Programming languages should be designed not by pilingfeature on top of feature, but by removing the weaknessesand restrictions that make additional features appear nec-essary. Scheme demonstrates that a very small number of rules for forming expressions, with no restrictions on howthey are composed, suﬃce to form a practical and eﬃcientprogramming language that is ﬂexible enough to supportmost of the major programming paradigms in use today.Scheme was one of the ﬁrst programming languages to in-corporate ﬁrst class procedures as in the lambda calculus,thereby proving the usefulness of static scope rules andblock structure in a dynamically typed language. Schemewas the ﬁrst major dialect of Lisp to distinguish proceduresfrom lambda expressions and symbols, to use a single lex-ical environment for all variables, and to evaluate the op-erator position of a procedure call in the same way as anoperand position. By relying entirely on procedure callsto express iteration, Scheme emphasized the fact that tail-recursive procedure calls are essentially goto’s that passarguments. Scheme was the ﬁrst widely used program-ming language to embrace ﬁrst class escape procedures,from which all previously known sequential control struc-tures can be synthesized. A subsequent version of Schemeintroduced the concept of exact and inexact numbers, anextension of Common Lisp’s generic arithmetic. More re-cently, Scheme became the ﬁrst programming language tosupport hygienic macros, which permit the syntax of ablock-structured language to be extended in a consistentand reliable manner.Numerical computation was long neglected by the Lispcommunity. Until Common Lisp there was no carefullythought out strategy for organizing numerical computa-tion, and with the exception of the MacLisp system little eﬀort was made to execute numerical code eﬃciently.The Scheme reports recognized the excellent work of theCommon Lisp committee and accepted many of their rec-ommendations, while simplifying and generalizing in someways consistent with the purposes of Scheme.
The ﬁrst description of Scheme was written by Gerald JaySussman and Guy Lewis Steele Jr. in 1975 . A revisedreport by Steele and Sussman  appeared in 1978 anddescribed the evolution of the language as its MIT imple-mentation was upgraded to support an innovative com-piler . Three distinct projects began in 1981 and 1982to use variants of Scheme for courses at MIT, Yale, andIndiana University [40, 36, 19]. An introductory computerscience textbook using Scheme was published in 1984 .A number of textbooks describing und using Scheme havebeen published since .As Scheme became more widespread, local dialects be-gan to diverge until students and researchers occasion-ally found it diﬃcult to understand code written at othersites. Fifteen representatives of the major implementationsof Scheme therefore met in October 1984 to work towarda better and more widely accepted standard for Scheme.Their report , edited by Will Clinger, was published atMIT and Indiana University in the summer of 1985. Fur-ther revision took place in the spring of 1986  (editedby Jonathan Rees and Will Clinger), and in the spring of 1988  (also edited by Will Clinger and Jonathan Rees).Another revision published in 1998, edited by RichardKelsey, Will Clinger and Jonathan Rees, reﬂected furtherrevisions agreed upon in a meeting at Xerox PARC in June1992 .Attendees of the Scheme Workshop in Pittsburgh in Octo-ber 2002 formed a Strategy Committee to discuss a processfor producing new revisions of the report. The strategycommittee drafted a charter for Scheme standardization.This charter, together with a process for selecting editors’committees for producing new revisions for the report, wasconﬁrmed by the attendees of the Scheme Workshop inBoston in November 2003. Subsequently, a Steering Com-mittee according to the charter was selected, consisting of Alan Bawden, Guy L. Steele Jr., and Mitch Wand. Aneditors’ committee charged with producing this report wasalso formed at the end of 2003, consisting of Will Clinger,R. Kent Dybvig, Marc Feeley, Matthew Flatt, RichardKelsey, Manuel Serrano, and Mike Sperber, with Marc Fee-ley acting as Editor-in-Chief. Richard Kelsey resigned fromthe committee in April 2005, and was replaced by Antonvan Straaten. Marc Feeley and Manuel Serrano resignedfrom the committee in January 2006. Subsequently, thecharter was revised to reduce the size of the editors’ com-mittee to ﬁve and to replace the oﬃce of Editor-in-Chief bya Chair and a Project Editor . R. Kent Dybvig servedas Chair, and Mike Sperber served as Project Editor. Partsof the report were posted as Scheme Requests for Imple-mentation (SRFIs) and discussed by the community beforebeing revised and ﬁnalized for the report [22, 12, 13, 21, 17].Jacob Matthews and Robby Findler wrote the operationalsemantics for the language core.We intend this report to belong to the entire Scheme com-munity, and so we grant permission to copy it in whole or inpart without fee. In particular, we encourage implementorsof Scheme to use this report as a starting point for manualsand other documentation, modifying it as necessary.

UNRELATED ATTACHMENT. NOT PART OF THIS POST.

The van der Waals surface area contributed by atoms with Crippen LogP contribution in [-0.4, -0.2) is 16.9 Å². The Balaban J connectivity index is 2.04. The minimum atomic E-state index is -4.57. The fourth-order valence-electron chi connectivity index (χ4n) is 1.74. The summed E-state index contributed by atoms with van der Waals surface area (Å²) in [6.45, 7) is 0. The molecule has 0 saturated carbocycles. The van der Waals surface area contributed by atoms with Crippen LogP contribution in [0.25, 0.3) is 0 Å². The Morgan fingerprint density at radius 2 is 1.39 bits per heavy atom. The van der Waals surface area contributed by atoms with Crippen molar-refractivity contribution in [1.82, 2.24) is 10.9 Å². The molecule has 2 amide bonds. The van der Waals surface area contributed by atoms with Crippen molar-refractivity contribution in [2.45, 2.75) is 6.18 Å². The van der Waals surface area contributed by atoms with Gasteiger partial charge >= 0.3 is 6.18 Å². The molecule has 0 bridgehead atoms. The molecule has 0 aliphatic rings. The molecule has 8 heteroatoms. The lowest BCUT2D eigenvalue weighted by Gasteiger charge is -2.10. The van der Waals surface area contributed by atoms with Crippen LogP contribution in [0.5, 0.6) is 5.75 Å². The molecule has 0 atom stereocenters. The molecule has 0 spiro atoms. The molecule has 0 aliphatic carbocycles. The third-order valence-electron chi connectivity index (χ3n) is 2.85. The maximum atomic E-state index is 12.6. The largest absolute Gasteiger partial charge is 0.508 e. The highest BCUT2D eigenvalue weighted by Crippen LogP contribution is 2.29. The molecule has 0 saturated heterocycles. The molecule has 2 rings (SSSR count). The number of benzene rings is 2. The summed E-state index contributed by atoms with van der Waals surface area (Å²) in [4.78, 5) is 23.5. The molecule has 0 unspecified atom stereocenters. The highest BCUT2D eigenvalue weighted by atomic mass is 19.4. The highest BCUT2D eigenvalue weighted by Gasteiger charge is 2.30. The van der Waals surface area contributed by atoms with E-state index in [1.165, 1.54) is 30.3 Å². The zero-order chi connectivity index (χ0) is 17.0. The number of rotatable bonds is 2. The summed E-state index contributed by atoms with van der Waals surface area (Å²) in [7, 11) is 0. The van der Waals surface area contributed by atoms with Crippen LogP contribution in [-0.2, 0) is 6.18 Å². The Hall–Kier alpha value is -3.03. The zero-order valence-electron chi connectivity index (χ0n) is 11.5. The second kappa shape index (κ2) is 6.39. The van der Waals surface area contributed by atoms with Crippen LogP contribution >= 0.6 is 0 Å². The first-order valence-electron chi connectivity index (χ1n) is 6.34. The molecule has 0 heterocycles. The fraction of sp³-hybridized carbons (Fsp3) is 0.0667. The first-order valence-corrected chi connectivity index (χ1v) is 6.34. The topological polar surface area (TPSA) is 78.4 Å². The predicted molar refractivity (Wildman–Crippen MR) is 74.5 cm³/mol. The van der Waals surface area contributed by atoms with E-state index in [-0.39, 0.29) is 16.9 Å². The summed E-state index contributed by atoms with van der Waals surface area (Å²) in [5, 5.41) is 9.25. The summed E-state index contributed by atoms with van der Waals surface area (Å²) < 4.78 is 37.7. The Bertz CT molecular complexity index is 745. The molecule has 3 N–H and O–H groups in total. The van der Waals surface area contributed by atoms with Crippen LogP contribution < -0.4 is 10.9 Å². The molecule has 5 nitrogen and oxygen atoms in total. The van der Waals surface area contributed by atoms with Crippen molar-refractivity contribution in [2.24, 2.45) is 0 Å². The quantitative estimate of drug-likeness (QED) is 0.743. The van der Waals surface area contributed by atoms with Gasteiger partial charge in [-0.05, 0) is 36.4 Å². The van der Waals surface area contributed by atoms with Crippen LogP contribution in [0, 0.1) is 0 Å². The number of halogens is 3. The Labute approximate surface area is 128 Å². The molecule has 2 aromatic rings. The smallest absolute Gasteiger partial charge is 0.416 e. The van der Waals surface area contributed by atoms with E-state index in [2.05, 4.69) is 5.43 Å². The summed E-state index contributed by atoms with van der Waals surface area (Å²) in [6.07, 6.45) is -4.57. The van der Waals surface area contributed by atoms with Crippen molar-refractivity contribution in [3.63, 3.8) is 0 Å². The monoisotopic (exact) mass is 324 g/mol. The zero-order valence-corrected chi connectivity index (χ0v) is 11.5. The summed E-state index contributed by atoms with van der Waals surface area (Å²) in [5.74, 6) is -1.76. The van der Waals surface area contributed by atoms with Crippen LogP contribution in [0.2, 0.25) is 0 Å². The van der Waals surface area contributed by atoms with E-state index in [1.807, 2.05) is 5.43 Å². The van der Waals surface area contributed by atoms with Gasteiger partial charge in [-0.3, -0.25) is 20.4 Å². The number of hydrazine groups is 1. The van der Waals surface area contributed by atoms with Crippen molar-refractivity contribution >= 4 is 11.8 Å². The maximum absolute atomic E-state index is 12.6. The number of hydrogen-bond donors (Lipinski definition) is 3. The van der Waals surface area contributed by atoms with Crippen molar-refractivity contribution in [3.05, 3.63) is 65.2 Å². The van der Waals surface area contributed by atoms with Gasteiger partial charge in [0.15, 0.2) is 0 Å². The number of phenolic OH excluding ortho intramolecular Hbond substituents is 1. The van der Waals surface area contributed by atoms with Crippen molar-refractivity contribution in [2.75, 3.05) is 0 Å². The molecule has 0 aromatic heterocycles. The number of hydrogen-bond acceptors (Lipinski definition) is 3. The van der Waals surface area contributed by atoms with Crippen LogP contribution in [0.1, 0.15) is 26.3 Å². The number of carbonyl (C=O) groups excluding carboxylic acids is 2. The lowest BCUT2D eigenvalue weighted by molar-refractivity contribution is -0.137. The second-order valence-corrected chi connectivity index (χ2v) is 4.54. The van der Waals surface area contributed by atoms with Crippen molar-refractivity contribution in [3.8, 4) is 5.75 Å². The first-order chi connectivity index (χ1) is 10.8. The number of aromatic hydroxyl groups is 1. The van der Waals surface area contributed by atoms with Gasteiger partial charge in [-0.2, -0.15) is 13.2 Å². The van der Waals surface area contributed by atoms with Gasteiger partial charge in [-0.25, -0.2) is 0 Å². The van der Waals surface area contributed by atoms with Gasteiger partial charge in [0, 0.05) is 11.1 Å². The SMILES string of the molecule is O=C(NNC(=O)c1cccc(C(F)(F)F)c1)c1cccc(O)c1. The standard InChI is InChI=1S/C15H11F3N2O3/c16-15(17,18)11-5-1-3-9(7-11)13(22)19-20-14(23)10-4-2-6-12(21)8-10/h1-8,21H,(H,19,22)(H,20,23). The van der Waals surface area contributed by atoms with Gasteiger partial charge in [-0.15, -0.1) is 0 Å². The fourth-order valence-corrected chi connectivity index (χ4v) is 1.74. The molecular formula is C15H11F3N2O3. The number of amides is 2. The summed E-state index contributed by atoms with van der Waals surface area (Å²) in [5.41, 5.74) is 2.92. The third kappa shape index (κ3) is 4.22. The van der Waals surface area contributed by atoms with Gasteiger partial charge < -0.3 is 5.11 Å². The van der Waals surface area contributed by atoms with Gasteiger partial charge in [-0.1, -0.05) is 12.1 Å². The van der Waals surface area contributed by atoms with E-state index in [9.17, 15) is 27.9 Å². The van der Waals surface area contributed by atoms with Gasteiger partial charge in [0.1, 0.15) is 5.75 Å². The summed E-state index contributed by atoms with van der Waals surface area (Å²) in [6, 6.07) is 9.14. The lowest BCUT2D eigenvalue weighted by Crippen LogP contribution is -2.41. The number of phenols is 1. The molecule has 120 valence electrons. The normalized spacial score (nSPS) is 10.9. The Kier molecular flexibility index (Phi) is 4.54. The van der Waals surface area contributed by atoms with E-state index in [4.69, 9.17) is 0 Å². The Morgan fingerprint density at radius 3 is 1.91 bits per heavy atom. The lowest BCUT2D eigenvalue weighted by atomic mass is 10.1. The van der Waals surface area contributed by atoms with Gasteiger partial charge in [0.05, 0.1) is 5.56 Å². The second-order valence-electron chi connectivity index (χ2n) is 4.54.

We would like to thank the following people for theirhelp: Alan Bawden, Michael Blair, Per Bothner, Thomas